• 1 teaspoon of Bouillon powder or one cube (use any type you like, doesn’t matter)
  • Salt (to taste)

Blend the tomato mixture

Blend the tomatoes,  a single large onion, bell peppers, scotch bonnet peppers, garlic and ginger, and set aside.

Broil and braise the meat

Broil the braised lamb chunks in the oven until it is browned on both sides then set aside (check out this link on how to quickly and properly braise the meat or review the quick overview in the recipe notes below this recipe.

Prep the tomato paste

In a large pot Cook the blended tomato mixture on medium heat until it forms a paste. It should reduce to about half its volume. While the  blended tomato mixture is reducing, slice one large onion and set aside.

blended tomato mixture in a pot

Caramelize the onions and add tomato paste

Once the tomato mixture has reduced, scoop the paste out of the pot and set it aside. In the same pot, heat the oil on medium heat and caramelize the onions until it is mostly softened. Add the tomato paste to the caramelized onions and add the cook on low- medium heat for 5 minutes.

6-step photo showing caramelization of onions and tomato paste

Add meat stock and spices

After 5 minutes, pour in the stock, and season with bouillon, dried thyme and curry powder. Stir and continue to cook for another 10 minutes on low heat.

6-step photo showing addition of spices to stew in pot

Add meat of choice

After 10 minutes, add in the cooked ram, stir, and cook the stew covered for another 5 minutes on low heat. Taste for salt and adjust to your preference, and cook for another 5 minutes covered.

stew in pot with chunks of ram meat

After 5 minutes, your stew is ready to serve! Nigerian tomato stew is usually paired with boiled rice, beans, plantain, starchy root vegetables like yam and sometimes soups commonly eaten with fufu.

top shot of Nigerian red stew in pot

Please be sure to rate this recipe and leave a comment below if you enjoyed this recipe! Also while you’re here why not take a quick second and subscribe to my newsletter to get email notifications on new recipes, click the links to FOLLOW ME ON PINTEREST or INSTAGRAM? You can catch some behind the scenes action, my shopping hauls, personalized tips and friend-only recipes with videos on my Instagram. Also pin this recipe for later and explore some of my favorite recipes on Pinterest and if you love it as much as I know you will, SHARE with some friends! 

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5 from 4 votes

Nigerian Tomato Stew (Nigerian Red Stew) Recipe

This Nigerian red stew recipe features my favorite Nigerian tomato stew using farm raised ram meat which adds a distinct, delicious gamey flavor!
Prep Time10 mins
Cook Time1 hr
Total Time1 hr 10 mins
Course: Dinner, Lunch, Main Course
Cuisine: Nigerian
Servings: 10 people
Calories: 353.4kcal

Ingredients

  • 2 lbs Braised ram meat chunks
  • 3.5 lbs Plum tomatoes (about 1570 grams)
  • 2 large Onions
  • 2 large Bell peppers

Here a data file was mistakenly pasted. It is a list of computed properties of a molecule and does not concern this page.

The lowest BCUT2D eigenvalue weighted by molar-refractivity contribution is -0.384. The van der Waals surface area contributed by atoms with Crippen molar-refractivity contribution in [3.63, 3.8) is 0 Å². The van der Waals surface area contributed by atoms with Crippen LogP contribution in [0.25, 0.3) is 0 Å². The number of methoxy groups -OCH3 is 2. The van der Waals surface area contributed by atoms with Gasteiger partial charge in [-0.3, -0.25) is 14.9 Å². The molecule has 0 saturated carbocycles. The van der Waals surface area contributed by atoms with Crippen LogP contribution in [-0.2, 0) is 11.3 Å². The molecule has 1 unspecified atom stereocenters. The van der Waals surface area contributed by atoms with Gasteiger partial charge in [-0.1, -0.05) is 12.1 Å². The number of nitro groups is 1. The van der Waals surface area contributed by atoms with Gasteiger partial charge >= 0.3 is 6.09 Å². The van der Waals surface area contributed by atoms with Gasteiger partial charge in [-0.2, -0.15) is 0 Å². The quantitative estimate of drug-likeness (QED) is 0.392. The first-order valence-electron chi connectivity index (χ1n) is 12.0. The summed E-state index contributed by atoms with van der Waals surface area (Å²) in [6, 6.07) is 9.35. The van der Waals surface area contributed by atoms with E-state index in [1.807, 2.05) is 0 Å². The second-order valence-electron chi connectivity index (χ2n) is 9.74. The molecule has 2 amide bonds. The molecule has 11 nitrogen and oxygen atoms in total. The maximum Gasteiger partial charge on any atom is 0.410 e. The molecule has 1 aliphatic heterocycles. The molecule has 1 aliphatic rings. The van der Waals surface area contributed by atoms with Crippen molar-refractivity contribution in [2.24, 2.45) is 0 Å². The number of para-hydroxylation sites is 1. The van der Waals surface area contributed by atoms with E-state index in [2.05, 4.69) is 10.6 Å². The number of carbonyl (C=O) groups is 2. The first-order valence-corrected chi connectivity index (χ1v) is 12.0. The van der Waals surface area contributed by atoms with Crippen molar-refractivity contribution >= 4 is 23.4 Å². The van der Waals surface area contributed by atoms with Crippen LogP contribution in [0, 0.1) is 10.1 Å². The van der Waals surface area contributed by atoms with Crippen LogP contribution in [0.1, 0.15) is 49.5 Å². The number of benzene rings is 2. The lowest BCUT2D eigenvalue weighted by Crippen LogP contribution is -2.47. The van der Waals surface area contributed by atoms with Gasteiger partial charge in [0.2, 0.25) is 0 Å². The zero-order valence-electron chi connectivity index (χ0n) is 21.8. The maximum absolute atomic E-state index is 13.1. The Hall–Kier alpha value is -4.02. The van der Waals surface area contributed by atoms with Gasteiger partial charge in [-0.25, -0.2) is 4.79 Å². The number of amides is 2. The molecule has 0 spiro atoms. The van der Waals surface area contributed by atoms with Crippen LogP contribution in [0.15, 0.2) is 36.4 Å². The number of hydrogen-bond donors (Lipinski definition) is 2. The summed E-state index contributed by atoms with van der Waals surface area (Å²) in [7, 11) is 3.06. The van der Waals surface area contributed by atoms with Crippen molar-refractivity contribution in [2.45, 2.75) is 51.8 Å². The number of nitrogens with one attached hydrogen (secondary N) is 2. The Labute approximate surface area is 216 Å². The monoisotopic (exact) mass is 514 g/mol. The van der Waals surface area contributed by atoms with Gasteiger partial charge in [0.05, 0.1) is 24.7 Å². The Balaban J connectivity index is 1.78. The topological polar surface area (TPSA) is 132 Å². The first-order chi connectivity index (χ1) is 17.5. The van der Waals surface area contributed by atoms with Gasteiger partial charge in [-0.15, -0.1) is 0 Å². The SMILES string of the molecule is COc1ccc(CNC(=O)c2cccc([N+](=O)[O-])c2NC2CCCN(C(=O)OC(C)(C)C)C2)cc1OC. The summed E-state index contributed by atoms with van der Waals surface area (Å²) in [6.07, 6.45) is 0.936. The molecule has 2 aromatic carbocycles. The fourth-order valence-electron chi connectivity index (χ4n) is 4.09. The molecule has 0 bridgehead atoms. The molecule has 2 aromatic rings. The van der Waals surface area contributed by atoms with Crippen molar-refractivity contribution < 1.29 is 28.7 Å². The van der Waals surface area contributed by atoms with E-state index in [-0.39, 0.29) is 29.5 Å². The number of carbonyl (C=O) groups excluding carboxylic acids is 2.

• 4 Scotch bonnet peppers
  • 3 cloves Garlic
  • Ginger small thumb size
  • ½ cup Flavorless oil ( I used grape seed oil)
  • 1 ¾ cups Lamb stock (I used the liquid from braising the ram)
  • 1 tsp Curry powder
  • 2 tsp Dried thyme
  • 1 tsp Bouillon
  • Salt (to taste)

Instructions

  • Blend the tomatoes, 1 large onion, bell peppers, scotch bonnet peppers, garlic and ginger, and set aside. 
  • Broil the braised lamb chunks in the oven until it is browned on both sides then set aside.
  • In a large pot Cook the blended tomato mixture on medium heat until it forms a paste. It should reduce to about half its volume. 
  • While the  blended tomato mixture is reducing, slice one large onion and set aside.
  • Once the tomato mixture has reduced, scoop the paste out of the pot and set it aside. In the same pot, heat the oil on medium heat and caramelize the onions until it is mostly softened.
  • Add the tomato paste to the caramelized onions and add the cook on low- medium heat for 5 minutes.
  • After 5 minutes, pour in the stock, and season with bouillon, dried thyme and curry powder. Stir and continue to cook for another 10 minutes on low heat.
  • After 10 minutes, add in the cooked ram, stir, and cook the stew covered for another 5 minutes on low heat. Taste for salt and adjust to your preference, and cook for another 5 minutes covered.
  • After 5 minutes, you stew is ready to serve!

Notes

Nigerian Tomato Stew Nutrition

Nigerian tomato stew calories and nutrition information is shown below. Ingredients listed above were enough for about 10 servings (could be more depending on how small your serving sizes are).

 

7 Comments

  • Reply
    Linda
    September 22, 2018 at 2:12 pm

    Loooove love your website! Also love the Pepperless family story 😂🤣😂🤣

    • Reply
      Lois
      October 3, 2018 at 1:36 pm

      LOl! Thanks Linda!

  • Reply
    Blessing
    May 11, 2019 at 1:37 pm

    5 stars
    I totally appreciate this it came in handy this evening

  • Reply
    Anonymous
    February 21, 2020 at 10:42 am

    Thank you for this! I substituted some ingredients but followed your stew cooking process step by step and my stew came out fantastic! It looked and tasted like the way we cook it back home. Thank you again!!

    • Reply
      Lois
      February 24, 2020 at 6:46 pm

      5 stars
      I’m so glad it turned out well! Always a pleasure!

  • Reply
    Faith
    April 22, 2020 at 7:48 am

    5 stars
    This recipe was absolutely delicious! I tried it yesterday and I loved it so much. Definitely a staple

  • Reply
    Chuuqs
    June 13, 2020 at 10:52 am

    5 stars
    I just love the redness